Wednesday, March 12, 2014
A former Winslow man who is serving 60 years in prison for the 1986 murder of his grandfather is seeking a commutation of his sentence from the governor.
Jeffrey Libby speaks on a telephone in this 1994 photo.
Staff file photo by Ron Maxwell
Jeffrey L. Libby, 49, has a hearing before the Governor's Board on Executive Clemency on July 24.
Libby was found guilty of murder for the July 8, 1986, drowning of his grandfather, in his bathtub in Winslow.
Executive clemency is the constitutional power given exclusively to the governor that allows him to grant either a commutation of a sentence or a pardon.
Scott Fish, director of special projects at the Department of Corrections, said Libby is seeking a commutation, not a pardon. A commutation is a partial or full reduction of a sentence for someone currently serving time for a crime.
A pardon officially forgives a person for a crime, according to the Department of Corrections.
A previous petition for commutation of Libby's sentence was dismissed without a hearing in May 2010, according to a published report. In that petition, Libby said the sentencing judge was unaware of important factors in Libby's life, especially his victimization by a Catholic priest in the Archdiocese of Hartford, Conn., when he was 13 and 14.
Walter McKee, who filed the first petition, said he no longer is representing Libby.
McKee said in 2010 that Libby's case was unique because it ties a violent crime to sexual abuse by a priest.
Libby sought $15 million in damages and received an undisclosed settlement from the diocese in September 2009. He said he invested the money in stocks and in a private bank account.
Among the guidelines established to determine whether a petition for commutation of a prison sentence will be heard is that the petitioner must have served at least half of his original sentence, not including "good time" or a minimum of one year of a sentence, whichever is a longer period of time, according to the Department of Corrections website.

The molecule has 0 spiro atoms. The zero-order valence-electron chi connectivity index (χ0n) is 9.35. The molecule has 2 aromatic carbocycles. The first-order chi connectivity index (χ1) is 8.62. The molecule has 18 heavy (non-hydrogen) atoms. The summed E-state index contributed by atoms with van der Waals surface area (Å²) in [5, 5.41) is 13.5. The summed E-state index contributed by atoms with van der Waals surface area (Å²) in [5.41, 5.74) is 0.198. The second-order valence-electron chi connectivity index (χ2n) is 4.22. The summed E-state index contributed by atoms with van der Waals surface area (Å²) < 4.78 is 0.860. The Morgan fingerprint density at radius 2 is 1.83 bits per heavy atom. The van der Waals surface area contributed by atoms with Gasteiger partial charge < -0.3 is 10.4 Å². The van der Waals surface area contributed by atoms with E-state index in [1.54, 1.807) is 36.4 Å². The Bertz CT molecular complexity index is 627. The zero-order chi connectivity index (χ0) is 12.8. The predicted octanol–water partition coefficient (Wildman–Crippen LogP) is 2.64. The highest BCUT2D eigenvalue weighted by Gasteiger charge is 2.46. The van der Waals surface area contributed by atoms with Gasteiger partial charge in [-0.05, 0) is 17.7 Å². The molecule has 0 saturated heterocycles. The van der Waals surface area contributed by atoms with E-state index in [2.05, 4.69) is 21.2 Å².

Libby was sentenced to 60 years in prison in 1986 and so far has served about 27 years, or less than half of the sentence.
Fish, at the Department of Corrections, said he could not comment on the specifics of the case. In exceptional cases, the Governor's Board on Executive Clemency may waive the guidelines, according to the Department of Corrections web site.
Deborah McAllian, also at the Department of Corrections, has said information on applications for a pardon or commutation, including lawyers' names, is not public until the hearing set for 9 a.m. July 24 in the governor's office in Augusta.
At the hearing, the board will have an opportunity to ask the petitioner about the application for clemency, including the reason why clemency is being sought and the circumstances surrounding the crime for which the commutation is being requested. The hearings are open to the public.
Following all of the hearings July 24 — 13 others are scheduled — the board meets in executive session to discuss the cases. The board then makes its recommendations to the governor.
The governor, who has sole responsibility for the granting or denial of executive clemency, reviews the board's recommendations and makes the final decision. The governor can accept the board's recommendation, reject the recommendation, modify the recommendation or ask the board for more information.
Petitioners are notified in writing of the governor's decision.
Doug Harlow — 612-2367